And why are atheist groups trying to recruit new members?  What the heck do they have to offer their members?


My response (minus personal greetings):

As you no doubt assume, I have a different “take” on the “nonestablishment” issue. Last year (10/3/09) I published – on my blog – an article entitled “Are the United States a Christian Nation?“. I may have mentioned it in one of my previous e-mails to you. I just read it again last night to make sure my understanding hasn’t altered since I wrote it; it hasn’t. That article explains in some detail what I see to be the relationship between religion in general – and Christianity in particular – and government in the USA as defined by the “founding fathers”.

Specifically with regard to “nonestablishment”, that term means more than just not forcing anyone to adhere to any particular religion. It means that there is no “official” religion in the USA, even if other “nonofficial” religions were also “tolerated” by that “official” religion. The government not only may not require anyone to attend any church, synagogue, mosque, etc.; it may not give special preference to any particular religion. Government may not take any stand at all “officially” in religious matters. Any organization or school which is operated or funded by the government has to abide by the same standards.

That is why “public” schools (that is, government funded and regulated schools) cannot promote any religious activities, whether that be posting the 10 Commandments or having official prayers (at the start of class sessions, at assemblies, or at athletic games). That would be considered – rightly, in my estimation – “establishing” and giving preference to particular religious groups.

Private schools and businesses, of course, may promote whatever religious or nonreligious views and practices they wish. Neither of my sons ever spent one day in a “public” school – they went to Christian schools part of the time, and were home schooled part of the time. They got the religious education we believed in, but we did not expect the government to provide that religious education (or promote it in any way).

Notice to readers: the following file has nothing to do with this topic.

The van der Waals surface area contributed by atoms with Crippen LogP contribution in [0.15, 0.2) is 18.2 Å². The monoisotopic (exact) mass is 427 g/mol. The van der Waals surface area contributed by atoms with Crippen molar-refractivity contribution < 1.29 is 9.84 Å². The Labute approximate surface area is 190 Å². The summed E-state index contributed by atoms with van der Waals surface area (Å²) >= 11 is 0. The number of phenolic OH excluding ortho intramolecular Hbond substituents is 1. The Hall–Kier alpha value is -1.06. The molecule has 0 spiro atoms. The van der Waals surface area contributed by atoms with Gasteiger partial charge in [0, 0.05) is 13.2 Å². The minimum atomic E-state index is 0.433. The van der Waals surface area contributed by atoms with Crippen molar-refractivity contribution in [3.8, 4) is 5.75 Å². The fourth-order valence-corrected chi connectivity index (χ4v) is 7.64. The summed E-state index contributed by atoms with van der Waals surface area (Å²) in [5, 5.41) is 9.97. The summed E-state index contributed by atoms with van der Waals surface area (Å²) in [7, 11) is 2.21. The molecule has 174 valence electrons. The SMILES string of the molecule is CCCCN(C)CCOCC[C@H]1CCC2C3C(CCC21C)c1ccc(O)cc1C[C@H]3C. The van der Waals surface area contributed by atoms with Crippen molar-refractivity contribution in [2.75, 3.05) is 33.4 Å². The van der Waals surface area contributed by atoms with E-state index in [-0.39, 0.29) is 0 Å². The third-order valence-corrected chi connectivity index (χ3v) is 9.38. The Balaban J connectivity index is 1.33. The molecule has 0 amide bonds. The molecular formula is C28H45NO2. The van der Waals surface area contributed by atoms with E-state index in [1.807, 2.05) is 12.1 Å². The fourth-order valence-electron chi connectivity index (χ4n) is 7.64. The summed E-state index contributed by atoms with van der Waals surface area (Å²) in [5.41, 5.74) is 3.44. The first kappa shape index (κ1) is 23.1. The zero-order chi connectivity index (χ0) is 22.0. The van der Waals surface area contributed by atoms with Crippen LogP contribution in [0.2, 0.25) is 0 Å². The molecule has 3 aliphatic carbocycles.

Sorry, I don’t see the government “bending over backward” to promote any religion or even atheism. If anything, it is “bending over backward” to insure that it takes no stand at all on religious matters. And the only reason that it may seem that the government is “attacking” Christianity is that Christians are the only ones trying to get special promotion from the government. I don’t recall anything about Jews, Muslims, Buddhists, Hindus, Taoists, etc. seeking to have their religious practices promoted in public schools or on government property. Despite all of the nonsense about “creeping Shariah”, I don’t see Muslims claiming that this is an Islamic nation founded on Qur’anic principles and demanding Islamic prayers be promoted in the public schools and at public school activities.

I don’t see atheists demanding that the public schools promote atheism or begin class sessions by ridiculing prayer. They aren’t asking that athletic activities begin with a denunciation of God and prayer. And of course there are no specific atheistic “rituals” for the government to promote. They just demand that religious beliefs and practices be left up to the individual conscience and to voluntary religious groups (churches, synagogues, mosques, religious schools, etc.).

That’s the reason why it may appear that the government is only taking action against Christians. Muslims today though would take strong exception to that idea, as opposition to Islam has become a very politically “hot” item. Particularly among Republicans, many candidates run on opposition to Islam as their main platform. This despite the fact that Muslims just wish to be free to practice their religion without interference. They’re not trying to get government, and public schools, to “promote” their religion (as many evangelical Christians do); just protect it as all other religions are protected.

If the High Point Furniture Market wished to provide a prayer room for its Muslim employees, that was its decision to make inasmuch as the High Point Furniture Market is not a government institution or funded by the government. The Muslim religion is  the only one I can think of offhand that has certain prescribed ritual prayers that all observant adherents must practice in a particular way at specific times of the day. For a business to make provision for its Muslim employees to be able to practice their prescribed prayers in a way that does not disrupt the rest of the employees is I believe a great idea. If Christians, Jews, Buddhists, or Hindus had prescribed ritual prayers to perform, no doubt they could use the same room for those prayers (it would be a general “chapel” room, rather than a specifically Muslim prayer room).